SANTA ROSA (CBS SF) — The jury at Sonoma County Supervisor Efren Carrillo’s peeking trial deadlocked 11-1 on the charge of peeking on Friday, but they will continue deliberating in Sonoma County Superior Court Monday morning.
The jury has been instructed to consider a charge of attempted peeking, a lesser offense, if it cannot reach a verdict or finds Carrillo not guilty of peeking.
The peeking charge carries a maximum six-month sentence, and the maximum for attempted peeking is three months.
Carrillo, 33, is charged with looking into the bedroom window and rear sliding glass door of his female neighbor’s west Santa Rosa apartment around 3:30 a.m. on July 13. During his testimony he denied looking into any window of the apartment.
His neighbor, identified as Jane Doe, called police after she heard a scratching and scraping sound at her bedroom and when Carrillo knocked on her front door.
Carrillo testified he went to Doe’s Brockhurst Drive apartment, dressed in his socks and underwear, carrying two beers, his cell phone and hopes of having sex with her.
He testified he did put his hand through Doe’s bedroom window and did knock on her front door, but he said he identified himself as ‘Efren, your neighbor,’ when he knocked.
Doe testified the incident so frightened her and her two female guests that they armed themselves with butcher knives.
Both Carrillo and Doe testified they had three previous brief encounters, but Doe said they did not have a romantic relationship.
Police arrested Carrillo for prowling and burglary, but he was charged with one count of misdemeanor peeking into an inhabited dwelling.
What became a bizarre first day of deliberations began at 9 a.m. Friday. The panel had questions about photos of the damaged screen on Doe’s bedroom window.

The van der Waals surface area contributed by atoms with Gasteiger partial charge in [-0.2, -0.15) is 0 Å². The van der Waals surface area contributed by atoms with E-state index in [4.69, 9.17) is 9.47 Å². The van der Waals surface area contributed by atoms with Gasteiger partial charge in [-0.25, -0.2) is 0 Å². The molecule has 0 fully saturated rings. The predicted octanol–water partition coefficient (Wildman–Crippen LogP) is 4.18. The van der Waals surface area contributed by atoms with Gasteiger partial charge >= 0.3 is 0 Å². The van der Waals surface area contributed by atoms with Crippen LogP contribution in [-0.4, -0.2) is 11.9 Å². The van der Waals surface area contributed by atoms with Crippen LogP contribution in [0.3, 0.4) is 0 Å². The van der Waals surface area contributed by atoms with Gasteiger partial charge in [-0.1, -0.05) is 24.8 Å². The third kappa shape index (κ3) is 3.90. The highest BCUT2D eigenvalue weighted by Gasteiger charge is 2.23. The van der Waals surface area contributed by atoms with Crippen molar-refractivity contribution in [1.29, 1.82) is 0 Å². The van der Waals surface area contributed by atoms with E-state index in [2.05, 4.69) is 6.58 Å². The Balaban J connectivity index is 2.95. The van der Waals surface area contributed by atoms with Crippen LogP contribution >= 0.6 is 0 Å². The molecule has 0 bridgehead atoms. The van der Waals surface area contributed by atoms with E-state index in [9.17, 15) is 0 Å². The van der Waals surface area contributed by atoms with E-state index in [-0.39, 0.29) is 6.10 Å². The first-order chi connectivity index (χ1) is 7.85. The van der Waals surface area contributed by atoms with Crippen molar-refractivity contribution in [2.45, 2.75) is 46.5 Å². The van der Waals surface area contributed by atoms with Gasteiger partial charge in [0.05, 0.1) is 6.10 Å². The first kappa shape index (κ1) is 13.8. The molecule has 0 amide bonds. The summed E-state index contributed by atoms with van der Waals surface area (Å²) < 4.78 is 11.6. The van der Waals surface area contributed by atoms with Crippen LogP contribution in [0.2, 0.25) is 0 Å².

Word came during the lunch break that the jury had reached a verdict and that it would be read at 1:30 p.m.
At that time Judge Gary Medvigy then announced he had received a note minutes earlier from the jury foreperson informing him one of the jurors who had signed the verdict form had changed his or her mind, and the vote was no longer unanimous. The judge directed the panel to resume deliberations.
Around 3 p.m., Medvigy learned that a member of the media had contacted at least two jurors, a judicial prohibition he called contempt of court.
The incident came to light when one of the jurors asked a bailiff to escort the panel from the courthouse whenever they leave because some of them had been approached by the media on the lunch break Friday and on Monday or Tuesday.
“I’m gravely disappointed by the lack of professionalism with the press, or at least with one member of the press,” Medvigy said.
Medvigy directed the jury to suspend deliberations while he queried each juror individually in the courtroom.
Nearly all the jurors said they heard a television reporter had contacted some jurors, and at least three of them said the reporter contacted them.
In one incident a juror was asked if it had reached a verdict. Another juror said a man approached her and said, ‘We’re on pins and needle down here.’
Another juror said the reporter asked another juror questions about her job and also exchanged “niceties” with another juror.
All the jurors said the incidents would not prevent them from reaching an unbiased verdict, and Medvigy instructed them to resume deliberations.
The panel’s foreperson sent Medvigy a note around 4:15 p.m. that it was unable to reach a verdict on the peeking charge, and that further instructions or read-back of testimony would not break the 11-1 deadlock.
The jurors deliberated until 4:40 p.m. before leaving for the day.
They will return at 10:45 a.m. Monday.
Carrillo’s attorney Chris Andrian declined to comment on the 11-1 deadlock on the peeking count.
“We’ll have to wait to see what happens,” he said.
Napa County Deputy District Attorney Cory Hunt would not comment on the deadlock.
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